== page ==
The Denver Art Museum is located in the heart of Downtown Denver next to the downtown branch of the Denver Public Library and just a block from the Denver City and County Building, the Colorado State Capital, and Civic Center Park. The museum is occasionally referred to in print as DAM, though never in spoken conversation. It houses several permanent art collections as well as touring or temporary exhibits.
Denver’s art museum has a large collection of Western art, as well as African art, Pacific or Oceanic art, and a respectable modern art collection as well. While the museum cannot compare to the large museums in New York or California, it does have much to offer those interested in art. For those looking for "brand name" or "bit hit" paintings from well known artists such as Monet, Picasso, and Rembrandt, there are a few, but not huge collections, and virtually none that you would recognize from the poster shop in the local mall.
The museum’s contemporary art collection is both worthy and fun. It is bit more accessible than other modern art collections around the country and provides plenty of eye candy as well as the requisite number of "is that really art" pieces.
Denver Art Museum Hours and Prices
The art museum is closed on Mondays, which confuses plenty of visitors.
It is open during the rest of the week at 10:00 am except for Sundays when it opens at noon. The art museum closes at 5:00 pm everyday except Friday when the southern Hamilton Building is open until 10:00 pm. (the North Building still closes at 5:00 pm.)
Denver Art Museum admission costs $10 for Colorado Residents and $13 for everyone else.
Kids under 5 are free and children from 6 to 18 are $3 for residents, $5 for everyone else.
Parking is available in the parking garage next to the museum just to the East. However, getting into the garage is not intuitive. The entrance to the parking garage is on the southern side off of the street a block south of the road that actually goes to the museum and under the bridge that separates them. The rate is comparable to the parking meters if you stay longer than an hour, but remember that Denver parking meters are free on Sundays.
Denver Art Museum Restaurant
There is good news and bad news when it comes to eating at the DAM.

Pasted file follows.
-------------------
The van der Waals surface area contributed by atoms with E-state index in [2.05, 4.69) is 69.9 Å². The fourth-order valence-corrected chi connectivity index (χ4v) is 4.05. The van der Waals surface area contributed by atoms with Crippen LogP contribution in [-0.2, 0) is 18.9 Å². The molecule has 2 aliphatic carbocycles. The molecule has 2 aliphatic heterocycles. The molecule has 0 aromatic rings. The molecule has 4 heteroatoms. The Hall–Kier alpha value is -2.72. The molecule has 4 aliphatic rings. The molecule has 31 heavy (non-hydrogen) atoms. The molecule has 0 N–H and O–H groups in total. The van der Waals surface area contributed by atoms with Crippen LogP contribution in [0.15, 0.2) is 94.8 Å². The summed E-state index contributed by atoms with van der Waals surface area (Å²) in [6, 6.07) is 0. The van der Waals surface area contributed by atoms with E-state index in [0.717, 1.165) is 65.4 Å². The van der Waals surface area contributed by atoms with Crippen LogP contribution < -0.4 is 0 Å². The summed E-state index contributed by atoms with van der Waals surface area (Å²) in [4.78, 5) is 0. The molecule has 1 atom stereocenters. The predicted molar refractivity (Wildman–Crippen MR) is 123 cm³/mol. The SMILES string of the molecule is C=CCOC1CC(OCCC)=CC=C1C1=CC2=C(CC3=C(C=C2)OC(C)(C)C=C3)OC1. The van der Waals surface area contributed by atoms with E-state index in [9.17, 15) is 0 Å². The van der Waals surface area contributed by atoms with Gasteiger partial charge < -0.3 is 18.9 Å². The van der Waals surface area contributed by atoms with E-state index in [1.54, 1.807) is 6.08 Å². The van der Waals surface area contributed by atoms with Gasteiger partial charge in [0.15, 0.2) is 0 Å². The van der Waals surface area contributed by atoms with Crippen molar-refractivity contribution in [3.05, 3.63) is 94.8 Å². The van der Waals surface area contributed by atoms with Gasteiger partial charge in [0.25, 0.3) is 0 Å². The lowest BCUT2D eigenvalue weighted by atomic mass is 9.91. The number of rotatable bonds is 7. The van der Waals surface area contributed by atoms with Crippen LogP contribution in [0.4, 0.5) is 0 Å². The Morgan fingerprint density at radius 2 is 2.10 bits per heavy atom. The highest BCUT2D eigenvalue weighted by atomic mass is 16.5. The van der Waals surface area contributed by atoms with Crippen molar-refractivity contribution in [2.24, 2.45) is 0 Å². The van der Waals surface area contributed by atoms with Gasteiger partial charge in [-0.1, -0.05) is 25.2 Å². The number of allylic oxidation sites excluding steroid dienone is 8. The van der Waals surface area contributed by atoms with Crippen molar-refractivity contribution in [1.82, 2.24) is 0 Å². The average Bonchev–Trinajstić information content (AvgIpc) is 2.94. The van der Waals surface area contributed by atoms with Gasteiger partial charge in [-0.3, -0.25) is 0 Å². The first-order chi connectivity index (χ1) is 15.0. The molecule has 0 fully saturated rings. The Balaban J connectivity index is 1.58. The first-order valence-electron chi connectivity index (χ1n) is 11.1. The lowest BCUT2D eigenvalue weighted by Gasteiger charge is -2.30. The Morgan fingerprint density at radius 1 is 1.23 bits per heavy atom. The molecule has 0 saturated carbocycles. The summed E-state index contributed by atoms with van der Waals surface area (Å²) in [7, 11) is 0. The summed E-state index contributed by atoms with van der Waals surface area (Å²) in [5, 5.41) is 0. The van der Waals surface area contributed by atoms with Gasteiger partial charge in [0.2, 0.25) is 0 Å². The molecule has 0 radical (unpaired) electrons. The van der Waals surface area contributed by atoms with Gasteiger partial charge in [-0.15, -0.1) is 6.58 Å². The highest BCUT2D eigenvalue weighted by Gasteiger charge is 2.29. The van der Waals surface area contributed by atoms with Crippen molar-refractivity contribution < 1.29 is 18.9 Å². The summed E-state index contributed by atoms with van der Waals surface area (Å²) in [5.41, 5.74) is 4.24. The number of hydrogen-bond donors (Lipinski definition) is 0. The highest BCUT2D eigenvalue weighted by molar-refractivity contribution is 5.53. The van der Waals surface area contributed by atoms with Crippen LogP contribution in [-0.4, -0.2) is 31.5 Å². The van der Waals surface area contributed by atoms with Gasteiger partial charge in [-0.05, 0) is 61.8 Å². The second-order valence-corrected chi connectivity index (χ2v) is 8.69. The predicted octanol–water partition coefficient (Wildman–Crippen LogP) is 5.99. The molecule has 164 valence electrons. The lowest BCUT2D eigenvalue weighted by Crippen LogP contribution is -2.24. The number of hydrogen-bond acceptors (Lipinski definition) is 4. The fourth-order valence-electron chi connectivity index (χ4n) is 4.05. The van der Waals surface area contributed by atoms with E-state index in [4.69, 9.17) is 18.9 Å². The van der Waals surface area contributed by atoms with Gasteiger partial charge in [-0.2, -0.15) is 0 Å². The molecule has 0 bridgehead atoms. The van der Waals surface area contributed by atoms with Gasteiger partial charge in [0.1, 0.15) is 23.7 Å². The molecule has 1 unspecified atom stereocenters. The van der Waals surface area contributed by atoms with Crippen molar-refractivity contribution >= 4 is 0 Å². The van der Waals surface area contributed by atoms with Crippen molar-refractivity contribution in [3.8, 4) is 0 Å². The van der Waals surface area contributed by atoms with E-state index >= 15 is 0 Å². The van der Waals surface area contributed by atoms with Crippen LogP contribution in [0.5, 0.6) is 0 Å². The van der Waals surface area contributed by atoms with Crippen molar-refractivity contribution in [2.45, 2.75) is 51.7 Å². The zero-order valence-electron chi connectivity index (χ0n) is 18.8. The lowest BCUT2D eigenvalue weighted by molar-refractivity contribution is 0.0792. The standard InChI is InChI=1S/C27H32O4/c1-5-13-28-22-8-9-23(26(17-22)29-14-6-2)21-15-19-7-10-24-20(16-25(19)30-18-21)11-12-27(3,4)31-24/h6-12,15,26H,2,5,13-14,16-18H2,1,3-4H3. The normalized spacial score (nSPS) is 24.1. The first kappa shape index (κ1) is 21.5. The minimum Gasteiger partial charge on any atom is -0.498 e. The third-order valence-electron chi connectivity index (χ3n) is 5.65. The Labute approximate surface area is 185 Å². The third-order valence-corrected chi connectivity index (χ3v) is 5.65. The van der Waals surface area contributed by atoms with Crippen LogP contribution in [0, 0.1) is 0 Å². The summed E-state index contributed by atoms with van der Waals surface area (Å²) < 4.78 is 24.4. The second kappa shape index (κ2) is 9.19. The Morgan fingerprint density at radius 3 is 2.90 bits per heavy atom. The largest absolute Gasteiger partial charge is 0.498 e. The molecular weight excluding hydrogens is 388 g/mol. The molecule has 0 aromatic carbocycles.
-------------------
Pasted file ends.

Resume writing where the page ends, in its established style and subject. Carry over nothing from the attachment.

The good news is that Palettes is a wonderful fine dining restaurant inside and has plenty of great food including a Portobello Mushroom Sandwich that eats like a steak sandwich. It’s part of the Kevin Taylor Restaurant Group, and in the summer at noontime, you might need a reservation, or you’ll end up waiting a half hour or so.
The bad news is that there is no cafe style eatery with sandwiches or a quick bite to eat on the go. That means there is no place for the kids to get a sandwich or juice box and sit for a rest.
Back outside an across the plaza is a Mad Greens eatery. They have sandwiches, but as the name implies, this isn’t a cheap quick bite place with a ham and cheese waiting for your kiddos. They have soups, salads and paninis as their main offerings. Think Panera Bread if it were focused on the salads with the sandwiches as the secondary offering instead of vice versa and you have a pretty good idea.
There are a couple of coffee stands inside the museum. They serve Nolo Coffee which is very good, so your latte fix is ready and waiting.
Denver Art Museum Buildings
The Denver Art Museum is comprised to two buildings linked together via a second story bridge over the street below. The original building was designed by Italian architect Gio Ponti and resembles a stone castle. The new building is the gray triangles one. The much cooler multicolored building you may notice is the central branch of the Denver Public Library.
The newer building is an angular set of gray triangles that sounds much better in its description than it actually looks like. Designed by Daniel Libeskind the and known as the Hamilton Building, the southern museum building screams, "Look at me! I am fresh and original and designed by a world renowned architect!" As with anything that begs for attention, not all of what it receives is good. The building would undoubtedly be widely regarded as folly if not for having a famous architect’s name attached to it, which may be why the museum reminds everyone who designed it at every chance.
Ironically, the design and the resulting interior actually suggests that the building was designed by an inexperienced amateur. The supposedly light refracting gray panels that cover the museum’s exterior do nothing of the sort. The museum could have saved a lot of money by just using plain gray panels. Inside, the angular walls required the installation of raised floor panels, painted to match the walls, in order to keep visitors from banging their heads on walls that start five feet away at floor level but protrude into even a shorter visitor’s headspace thanks to their extreme angle. For a building that is supposed to have you looking at the works of art instead of watching your head, it seems an amateurish choice.
Even more bizarre is that the museum is forced to continuously improvise new ways to display their artworks since simply hanging a frame on a 45 degree angle wall provides neither a suitable way to hang heavy artworks, nor a usable way to view them.